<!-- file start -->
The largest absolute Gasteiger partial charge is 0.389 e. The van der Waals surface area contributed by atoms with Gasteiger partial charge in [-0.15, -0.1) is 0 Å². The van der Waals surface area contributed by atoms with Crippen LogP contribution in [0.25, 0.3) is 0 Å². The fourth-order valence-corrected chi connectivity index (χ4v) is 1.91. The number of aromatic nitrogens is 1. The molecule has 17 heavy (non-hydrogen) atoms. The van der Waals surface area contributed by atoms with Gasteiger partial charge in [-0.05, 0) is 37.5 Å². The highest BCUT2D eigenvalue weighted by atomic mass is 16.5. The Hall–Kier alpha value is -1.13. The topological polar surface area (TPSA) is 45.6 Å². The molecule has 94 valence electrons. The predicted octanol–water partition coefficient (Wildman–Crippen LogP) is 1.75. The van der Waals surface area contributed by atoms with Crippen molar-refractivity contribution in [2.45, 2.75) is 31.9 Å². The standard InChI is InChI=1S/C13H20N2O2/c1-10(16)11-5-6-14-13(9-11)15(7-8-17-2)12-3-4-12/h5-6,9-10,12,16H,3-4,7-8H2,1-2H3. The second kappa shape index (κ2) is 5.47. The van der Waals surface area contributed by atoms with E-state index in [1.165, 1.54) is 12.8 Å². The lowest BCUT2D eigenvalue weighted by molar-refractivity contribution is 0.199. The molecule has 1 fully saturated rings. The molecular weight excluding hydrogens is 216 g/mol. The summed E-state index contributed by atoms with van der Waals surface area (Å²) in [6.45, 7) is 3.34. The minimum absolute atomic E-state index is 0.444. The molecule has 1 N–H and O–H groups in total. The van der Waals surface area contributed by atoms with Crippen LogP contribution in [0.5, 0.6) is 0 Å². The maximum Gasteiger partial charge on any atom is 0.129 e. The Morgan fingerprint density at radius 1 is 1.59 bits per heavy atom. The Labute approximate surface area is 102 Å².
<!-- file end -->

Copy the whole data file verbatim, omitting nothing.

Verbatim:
The largest absolute Gasteiger partial charge is 0.389 e. The van der Waals surface area contributed by atoms with Gasteiger partial charge in [-0.15, -0.1) is 0 Å². The van der Waals surface area contributed by atoms with Crippen LogP contribution in [0.25, 0.3) is 0 Å². The fourth-order valence-corrected chi connectivity index (χ4v) is 1.91. The number of aromatic nitrogens is 1. The molecule has 17 heavy (non-hydrogen) atoms. The van der Waals surface area contributed by atoms with Gasteiger partial charge in [-0.05, 0) is 37.5 Å². The highest BCUT2D eigenvalue weighted by atomic mass is 16.5. The Hall–Kier alpha value is -1.13. The topological polar surface area (TPSA) is 45.6 Å². The molecule has 94 valence electrons. The predicted octanol–water partition coefficient (Wildman–Crippen LogP) is 1.75. The van der Waals surface area contributed by atoms with Crippen molar-refractivity contribution in [2.45, 2.75) is 31.9 Å². The standard InChI is InChI=1S/C13H20N2O2/c1-10(16)11-5-6-14-13(9-11)15(7-8-17-2)12-3-4-12/h5-6,9-10,12,16H,3-4,7-8H2,1-2H3. The second kappa shape index (κ2) is 5.47. The van der Waals surface area contributed by atoms with E-state index in [1.165, 1.54) is 12.8 Å². The lowest BCUT2D eigenvalue weighted by molar-refractivity contribution is 0.199. The molecule has 1 fully saturated rings. The molecular weight excluding hydrogens is 216 g/mol. The summed E-state index contributed by atoms with van der Waals surface area (Å²) in [6.45, 7) is 3.34. The minimum absolute atomic E-state index is 0.444. The molecule has 1 N–H and O–H groups in total. The van der Waals surface area contributed by atoms with Crippen LogP contribution in [0.5, 0.6) is 0 Å². The maximum Gasteiger partial charge on any atom is 0.129 e. The Morgan fingerprint density at radius 1 is 1.59 bits per heavy atom. The Labute approximate surface area is 102 Å².